By Maria M. Lameiras for UGA CAES News
As the spring harvest approached, members of the Georgia Fruit and Vegetable Growers Association knew they needed assistance to provide important information about COVID-19 safety measures and food handling protocols to workers who make up the majority of the seasonal agricultural workforce, many of whom are native Spanish speakers.
University of Georgia College of Agricultural and Environmental Sciences and Cooperative Extension faculty responded quickly by producing a COVID-19 safety video in Spanish that could be incorporated into farm employee trainings
UGA Extension Southwest District Director Andrea Scarrow, Tift County Extension Agent Justin Hand, and Assistant Professor Laurel Dunn in the UGA Department of Food Science and Technology were a part of the group that spearheaded the effort to quickly produce and distribute the video resources to producers throughout the state.
Bill Brim, co-owenr of Lewis Taylor Farms in Tift County, previously worked with UGA Extension to develop financial education materials in Spanish for temporary workers at the farm. He knew who to ask when the need for COVID-19 educational materials arose, Scarrow said.
“Our growers, both small and large, depend on Extension to get immediate answers and help for all kinds of issues. Mr. Brim knew we had that capacity to develop resources in Spanish so he contacted us for that reason,” Scarrow said. “Our producers are in constant communication with our agriculture agents. They depend on us quite a bit. Our agents are very sensitive to the needs of farmworkers and the large Hispanic population we have in the area that supports farming, so we moved on it as fast as we could.”
Working with Beth Oleson, a director of education and food safety for Georgia Fruit and Vegetable Growers Association, UGA Extension recruited the help of UGA Professor Francisco Diez, director of the UGA Center for Food Safety, and his wife, Claudia Buzo, a ServSafe consultant who trains Hispanic restaurant workers, to translate the video scripts and record the video in Spanish.
“Dr. Dunn and I work together frequently on food safety issues. Crafting employee safety language was easy, but making sure we included CDC recommendations that seemed to be changing frequently was a challenge,” said Oleson. “Working with Dr. Diez and Buzo really made the video a success. Buzo’s experience with Hispanic employees helped guide the language and examples to make it approachable to the Spanish-speaking audience.”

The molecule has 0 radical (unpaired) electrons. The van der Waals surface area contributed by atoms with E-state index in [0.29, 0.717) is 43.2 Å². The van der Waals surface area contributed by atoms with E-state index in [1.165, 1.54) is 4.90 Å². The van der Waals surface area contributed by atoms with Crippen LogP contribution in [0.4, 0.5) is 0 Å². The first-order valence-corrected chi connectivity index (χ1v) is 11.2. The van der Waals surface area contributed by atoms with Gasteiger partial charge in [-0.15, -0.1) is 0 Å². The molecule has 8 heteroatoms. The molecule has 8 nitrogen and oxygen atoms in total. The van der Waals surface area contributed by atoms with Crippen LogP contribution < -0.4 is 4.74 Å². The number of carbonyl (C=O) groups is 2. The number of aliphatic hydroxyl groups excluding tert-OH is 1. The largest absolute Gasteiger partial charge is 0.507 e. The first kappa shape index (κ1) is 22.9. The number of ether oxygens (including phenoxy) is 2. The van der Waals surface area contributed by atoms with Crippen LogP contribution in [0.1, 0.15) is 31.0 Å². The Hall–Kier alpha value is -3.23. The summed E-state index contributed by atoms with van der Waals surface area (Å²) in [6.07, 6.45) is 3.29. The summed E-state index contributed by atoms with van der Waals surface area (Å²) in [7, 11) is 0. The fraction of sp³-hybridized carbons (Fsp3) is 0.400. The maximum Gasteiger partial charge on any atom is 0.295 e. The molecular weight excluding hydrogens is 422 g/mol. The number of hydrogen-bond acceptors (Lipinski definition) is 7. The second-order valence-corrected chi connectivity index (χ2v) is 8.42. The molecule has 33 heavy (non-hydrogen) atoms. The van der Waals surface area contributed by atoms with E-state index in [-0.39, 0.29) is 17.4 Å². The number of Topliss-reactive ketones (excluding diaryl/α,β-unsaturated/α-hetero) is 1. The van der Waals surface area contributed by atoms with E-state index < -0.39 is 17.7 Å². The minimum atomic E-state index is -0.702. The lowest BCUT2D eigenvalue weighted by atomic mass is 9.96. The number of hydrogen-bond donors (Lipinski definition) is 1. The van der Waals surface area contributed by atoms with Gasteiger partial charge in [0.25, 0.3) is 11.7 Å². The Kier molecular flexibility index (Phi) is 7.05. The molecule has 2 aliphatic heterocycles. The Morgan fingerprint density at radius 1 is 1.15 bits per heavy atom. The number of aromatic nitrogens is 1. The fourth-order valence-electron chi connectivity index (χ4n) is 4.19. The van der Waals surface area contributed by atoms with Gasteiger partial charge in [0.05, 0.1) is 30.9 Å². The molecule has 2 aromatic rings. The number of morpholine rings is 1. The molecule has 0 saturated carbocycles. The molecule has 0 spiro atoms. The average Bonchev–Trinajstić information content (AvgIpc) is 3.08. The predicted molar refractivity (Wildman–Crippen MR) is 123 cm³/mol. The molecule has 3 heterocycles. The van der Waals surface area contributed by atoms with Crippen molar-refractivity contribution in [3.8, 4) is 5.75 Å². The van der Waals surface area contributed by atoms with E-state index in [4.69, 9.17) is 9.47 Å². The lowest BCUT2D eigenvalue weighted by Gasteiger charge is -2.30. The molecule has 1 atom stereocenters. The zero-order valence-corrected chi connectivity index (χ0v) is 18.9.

During the COVID-19 crisis, UGA Extension has been actively involved in getting research-based materials from faculty out to farms, packing houses, u-pick farms and other agricultural producers.
“We enlisted the help of N.C. State Extension, which shared a lot of materials they had already translated into Spanish,” Dunn said. “This was great, but we felt we needed audio-visual resources to reach a greater number of Spanish-speaking workers.”
Working with Oleson, Dunn developed a general script explaining what the COVID-19 disease is, where it came from, why it is different from other illnesses and why employers would have new safety rules this year.
“It also showed workers how to protect themselves, explained why social distancing is important and outlined what modifications employers can and cannot require,” Dunn said.
Diez and Buzo, who translated the script into Spanish, said they were happy to help communicate this important message to Spanish-speaking agricultural workers through the video, titled “Lo que necesita saber sobre el coronavirus” (“What you need to know about coronavirus”) available at www.youtube.com/watch?v=ugddqd8N0S4.
“My wife and I are originally from Mexico and we are native Spanish speakers. In an urgent situation, such as the one we are in, information like this could make the difference between someone getting sick or not,” Diez said. “We are committed to helping the Hispanic community as much as we can, and many of the migrant workers who come to work on these farms are individuals with only a grade school or middle school education. We wanted to make sure to use simple language and messages so it would be useful and understandable.”
The 24-minute video was distributed through the network of UGA Extension offices around the state and shared directly with producers.
“This is most of what I do really, it is just the subject matter that changed,” said Dunn, a food microbiologist and Extension specialist. “Producers are used to hearing from me about salmonella and E. coli, so we just switched the message to keeping workers healthy.”
The request for the video came in the day before a worker safety production training was to be held at Lewis Taylor Farms, a major agricultural producer in Tift County, so Hand said the UGA team worked throughout the night to get the video ready to show the next morning.
“Jessica Kirk, director of food safety and marketing at Lewis Taylor Farms, talked to several of her crew leaders and some of the workers who said the video really helped the workers to understand the situation a lot better,” Hand said. “These workers came into the U.S. from Mexico and they didn’t know how much this had spread or how important safety is to stop the spread of this virus. They said it was easy to understand the video and they appreciated the message.”
UGA Extension’s COVID-19 resources in English and Spanish are available at extension.uga.edu/emergencies. The Centers for Disease Control and Prevention also has print resources in multiple languages, including posters that describe how to stay healthy during this time, how to protect members of your household, proper hygiene and many other topics, available at www.cdc.gov/coronavirus/2019-ncov/communication/index.html.